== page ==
I started ski patrolling in 1989, my freshman year in college, when my dad informed me that his ski instructor discount no longer extended past my 18th birthday. Welcome to adulthood and the great responsibility of buying your own season pass. I quickly surveyed my options. I could follow in my parent’s footsteps and teach others to ski, but I didn’t want to spend my days on the bunny slopes. I wanted to be higher on the mountain and in the thick of things, so I tried out for the ski patrol. I looked up to the patrollers, admiring their cowboy-like stoicism and their wild antics. I was neither stoic nor wild, but I wanted to be.
Attending classes in Olympia, my weekly drive to the mountain taught me that someday I wanted to live in a mountain town. I didn’t like the commute. I would spend the next seven years as a volunteer patroller while first a college student and later a literature and writing teacher. While I knew I was ready for a change, I still wasn’t sure what I wanted to be when I grew up. I liked the sound of “author”, but thought “ski bum” sounded pretty good too. At least in the short term.
So I got on the patrol as a professional, thinking I’d spend a year ski bumming before making my next move. I had high aspirations–perhaps I could become a writer for Powder Magazine, maybe I could move to Jackson Hole or Aspen or Chamonix. I was ready for a change.
The decision to stay at Crystal full time happened on a single morning.I was on an avalanche control route on Exterminator Ridge with a senior patroller. He was showing me the ropes—how to attach a party pack (a large explosive made from ANFO) to a bomb tram. After I lit the shot and sent it down the cable, I wedged myself in the tree above the chute where the tram cable stretched across the starting zone, and plugged my ears. Thin snow haloes danced above the slope as the sun rose above the peaks, and I waited for the 90-second fuse to burn down. My breath echoed in my ears and my heart thumped against my fingertips. This was what I’d been looking for. This moment right here, when the cold air froze my nostrils and the morning sun illuminated floating snow crystals. It didn’t get any better than this. Not in the city and not necessarily in another mountain town. By the time the bomb exploded, pressing my sternum against my lungs, I’d made my decision. I would stay another season. I would press myself up against the cold snow, the steep peaks and the frightening task of carrying armed explosives in my backpack and see what happened. I could make this my home.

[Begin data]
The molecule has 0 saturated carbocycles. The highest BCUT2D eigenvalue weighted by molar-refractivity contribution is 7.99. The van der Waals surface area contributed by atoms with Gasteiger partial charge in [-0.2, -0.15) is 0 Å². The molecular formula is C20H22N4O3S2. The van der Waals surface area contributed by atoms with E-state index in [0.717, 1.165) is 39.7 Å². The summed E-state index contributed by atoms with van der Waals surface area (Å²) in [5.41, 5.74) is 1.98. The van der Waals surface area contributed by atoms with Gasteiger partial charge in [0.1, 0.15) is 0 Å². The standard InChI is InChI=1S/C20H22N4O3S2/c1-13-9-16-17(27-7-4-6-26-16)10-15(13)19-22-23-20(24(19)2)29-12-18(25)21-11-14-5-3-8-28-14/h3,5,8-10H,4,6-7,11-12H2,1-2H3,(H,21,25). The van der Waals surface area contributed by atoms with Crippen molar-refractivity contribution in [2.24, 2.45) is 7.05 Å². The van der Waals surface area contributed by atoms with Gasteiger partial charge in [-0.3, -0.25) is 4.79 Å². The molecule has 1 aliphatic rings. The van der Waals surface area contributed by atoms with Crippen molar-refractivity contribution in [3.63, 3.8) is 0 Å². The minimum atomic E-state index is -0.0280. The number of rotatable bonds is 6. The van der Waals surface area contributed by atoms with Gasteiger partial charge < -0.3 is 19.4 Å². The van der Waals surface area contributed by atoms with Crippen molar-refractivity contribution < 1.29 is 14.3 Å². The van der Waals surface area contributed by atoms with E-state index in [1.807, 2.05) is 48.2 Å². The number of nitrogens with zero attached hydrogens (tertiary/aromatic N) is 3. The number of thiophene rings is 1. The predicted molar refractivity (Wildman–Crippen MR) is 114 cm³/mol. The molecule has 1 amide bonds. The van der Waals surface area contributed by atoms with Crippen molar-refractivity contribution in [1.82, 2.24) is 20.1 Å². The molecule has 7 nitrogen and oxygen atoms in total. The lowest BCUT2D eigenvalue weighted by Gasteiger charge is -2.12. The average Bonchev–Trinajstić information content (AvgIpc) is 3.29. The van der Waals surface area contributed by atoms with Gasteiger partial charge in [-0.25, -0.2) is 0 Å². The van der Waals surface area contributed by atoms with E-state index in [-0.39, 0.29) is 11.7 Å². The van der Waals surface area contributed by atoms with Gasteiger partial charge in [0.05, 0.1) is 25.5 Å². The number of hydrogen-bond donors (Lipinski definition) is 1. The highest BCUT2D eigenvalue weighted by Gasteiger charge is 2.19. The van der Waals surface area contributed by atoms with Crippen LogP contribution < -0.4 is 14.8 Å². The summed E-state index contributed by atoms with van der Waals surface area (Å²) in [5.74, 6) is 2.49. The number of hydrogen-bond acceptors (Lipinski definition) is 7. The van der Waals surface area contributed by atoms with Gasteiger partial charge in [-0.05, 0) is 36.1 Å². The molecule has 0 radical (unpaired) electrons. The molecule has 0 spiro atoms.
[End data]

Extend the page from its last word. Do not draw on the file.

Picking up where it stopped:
Now I marvel at how much my life has changed and how much it was stayed the same.
I still carry the same heavy explosives to the tops of the starting zones, I still haul injured skiers down in the same toboggans, I still string black and orange rope around closed areas and place bamboo sticks to warn skiers.
In some ways, I’ve become a little jaded. Injured patients no longer scare me; big avalanches no longer surprise me. I’ve come to expect a bit of crisis, and I’ve learned how to flow with it. But in other ways I’ve become more sensitive. Life is more precious when lived closer to the edge. The site of morning sun on fresh snow can bring tears to my eyes. The gratitude of a single guest can carry me all day.
When I married John, my role at Crystal forever changed. I’m still on the ski patrol (which surprises new friends 90% of the time), but I am also married to the owner. I host guests and happily play the role of Mrs. Crystal. John and I plan new projects together, and he listens to my opinions (even when I claim the ski patrol needs a new hut).
I’m not sure if I ever mastered the stoic-wild oxymoron of the previous patrollers I admired. But I have found my own contradictory lifestyle. You might see me wearing my ski patrol uniform one day and the next I’ll be out getting early ups with my husband on my day off, or shoveling out the propane tanks during First Tracks breakfast.
I take the sublime with the guanch, the stellar with the rock-hard ice. And you something? It’s not a bad life at all.